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Cambrian Explosion

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The Cambrian Explosion is the commonly used term to denote the radiation of animal phyla that started about 570 million years ago which is 30 million years before beginning of the Cambrian geologic period and proceeded through the Cambrian. The Varangian glaciation, which preceded this radiation, along with subsequent greenhouse warming of the Earth, is theorized to have provided the evolutionary pressure. It is thought that severities in climate led to the "invention" of sexual reproduction which increased the rate of evolutionary change.

Evidence for the earlier animal forms that may have been the precursors of this radiation date from 600 million years. Notable among these are trace fossils[?] in the form of imprints of odd animals and their activity which paleontologists call the Ediacaran fauna[?]. These organisms were soft-bodied and are found with various strange body forms. Small shelly organisms of this period also included cloudinia.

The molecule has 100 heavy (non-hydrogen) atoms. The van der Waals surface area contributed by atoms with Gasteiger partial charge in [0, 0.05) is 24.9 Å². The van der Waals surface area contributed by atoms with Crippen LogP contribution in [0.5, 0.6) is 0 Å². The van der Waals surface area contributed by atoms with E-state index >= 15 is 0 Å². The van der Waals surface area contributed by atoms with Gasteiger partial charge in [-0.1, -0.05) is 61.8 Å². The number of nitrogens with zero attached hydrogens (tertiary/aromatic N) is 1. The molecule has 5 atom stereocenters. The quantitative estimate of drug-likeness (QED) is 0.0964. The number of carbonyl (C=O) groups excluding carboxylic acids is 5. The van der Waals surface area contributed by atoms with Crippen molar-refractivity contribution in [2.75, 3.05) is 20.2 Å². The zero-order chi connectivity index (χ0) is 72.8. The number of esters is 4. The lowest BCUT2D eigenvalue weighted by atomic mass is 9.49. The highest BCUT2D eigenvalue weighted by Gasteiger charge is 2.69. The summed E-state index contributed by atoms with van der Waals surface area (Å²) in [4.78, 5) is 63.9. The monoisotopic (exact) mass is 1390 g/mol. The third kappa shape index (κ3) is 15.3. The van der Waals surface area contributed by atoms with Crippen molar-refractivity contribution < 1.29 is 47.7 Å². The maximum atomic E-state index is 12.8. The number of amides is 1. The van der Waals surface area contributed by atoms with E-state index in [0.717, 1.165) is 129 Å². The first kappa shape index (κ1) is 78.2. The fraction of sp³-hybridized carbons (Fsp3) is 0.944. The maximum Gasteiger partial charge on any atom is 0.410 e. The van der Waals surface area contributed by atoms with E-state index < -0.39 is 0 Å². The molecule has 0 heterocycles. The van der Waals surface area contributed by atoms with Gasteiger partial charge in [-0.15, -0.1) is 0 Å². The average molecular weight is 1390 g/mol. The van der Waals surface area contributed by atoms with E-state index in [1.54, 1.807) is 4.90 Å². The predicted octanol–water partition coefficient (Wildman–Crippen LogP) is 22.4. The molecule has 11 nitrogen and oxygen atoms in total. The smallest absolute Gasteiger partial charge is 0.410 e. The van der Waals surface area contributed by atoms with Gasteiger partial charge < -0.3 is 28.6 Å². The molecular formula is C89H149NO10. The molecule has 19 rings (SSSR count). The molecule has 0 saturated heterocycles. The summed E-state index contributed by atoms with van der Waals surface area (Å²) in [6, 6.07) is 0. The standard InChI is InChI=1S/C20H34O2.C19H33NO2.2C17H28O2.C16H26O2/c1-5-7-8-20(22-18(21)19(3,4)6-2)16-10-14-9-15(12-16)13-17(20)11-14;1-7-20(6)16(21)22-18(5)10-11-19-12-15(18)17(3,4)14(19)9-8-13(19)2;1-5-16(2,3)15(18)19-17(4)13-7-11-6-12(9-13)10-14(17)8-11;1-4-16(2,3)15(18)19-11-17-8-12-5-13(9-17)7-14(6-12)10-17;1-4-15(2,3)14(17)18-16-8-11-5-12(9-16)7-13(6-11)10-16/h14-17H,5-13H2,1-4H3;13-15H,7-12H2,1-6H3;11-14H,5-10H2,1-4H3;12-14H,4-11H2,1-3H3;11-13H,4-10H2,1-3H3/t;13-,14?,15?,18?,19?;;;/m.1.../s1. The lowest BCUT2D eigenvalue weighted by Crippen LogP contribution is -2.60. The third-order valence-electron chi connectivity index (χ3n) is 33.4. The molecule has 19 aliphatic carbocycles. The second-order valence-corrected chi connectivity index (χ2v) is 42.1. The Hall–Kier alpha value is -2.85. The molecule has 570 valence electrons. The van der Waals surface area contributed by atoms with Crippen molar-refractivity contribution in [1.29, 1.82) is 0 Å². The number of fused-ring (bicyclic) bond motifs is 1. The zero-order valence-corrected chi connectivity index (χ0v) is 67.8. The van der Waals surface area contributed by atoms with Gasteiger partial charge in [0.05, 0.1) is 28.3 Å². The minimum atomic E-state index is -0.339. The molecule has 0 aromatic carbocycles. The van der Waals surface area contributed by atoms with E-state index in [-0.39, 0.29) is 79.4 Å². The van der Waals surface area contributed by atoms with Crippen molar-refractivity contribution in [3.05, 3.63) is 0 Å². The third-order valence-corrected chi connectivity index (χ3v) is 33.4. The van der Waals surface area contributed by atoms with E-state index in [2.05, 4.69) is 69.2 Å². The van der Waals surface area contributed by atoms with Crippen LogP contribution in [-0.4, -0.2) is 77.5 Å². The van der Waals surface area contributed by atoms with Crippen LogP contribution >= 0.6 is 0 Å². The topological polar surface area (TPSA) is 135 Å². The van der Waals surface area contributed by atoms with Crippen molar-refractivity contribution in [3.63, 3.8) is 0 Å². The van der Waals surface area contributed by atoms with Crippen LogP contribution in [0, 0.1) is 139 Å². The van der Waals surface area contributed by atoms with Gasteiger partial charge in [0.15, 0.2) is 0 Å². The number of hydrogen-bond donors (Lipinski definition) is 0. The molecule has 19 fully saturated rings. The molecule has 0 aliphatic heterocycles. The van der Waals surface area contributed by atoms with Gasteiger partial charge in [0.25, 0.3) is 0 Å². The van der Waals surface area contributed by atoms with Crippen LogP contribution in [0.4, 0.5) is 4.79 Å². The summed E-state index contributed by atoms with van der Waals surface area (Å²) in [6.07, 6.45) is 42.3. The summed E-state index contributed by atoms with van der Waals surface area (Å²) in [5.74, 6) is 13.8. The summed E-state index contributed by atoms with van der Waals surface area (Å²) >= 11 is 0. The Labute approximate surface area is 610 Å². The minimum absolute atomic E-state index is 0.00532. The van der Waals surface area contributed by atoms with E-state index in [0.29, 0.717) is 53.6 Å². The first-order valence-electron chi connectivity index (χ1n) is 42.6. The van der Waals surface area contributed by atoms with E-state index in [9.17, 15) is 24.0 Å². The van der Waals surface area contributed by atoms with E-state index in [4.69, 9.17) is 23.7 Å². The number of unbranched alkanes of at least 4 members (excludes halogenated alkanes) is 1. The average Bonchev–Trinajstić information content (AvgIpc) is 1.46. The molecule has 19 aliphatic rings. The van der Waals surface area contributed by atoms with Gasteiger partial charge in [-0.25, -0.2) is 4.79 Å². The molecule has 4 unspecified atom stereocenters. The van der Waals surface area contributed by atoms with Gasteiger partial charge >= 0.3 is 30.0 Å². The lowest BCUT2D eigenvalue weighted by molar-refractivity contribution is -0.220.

However, the original source of fossils from the actual radiation period is the Burgess Shale in British Columbia. Some Burgess Shale organisms display strikingly unusual body plans.

A popular account of the paleontological analysis of the Burgess Shale is given in Wonderful Life[?] by Stephen Jay Gould.



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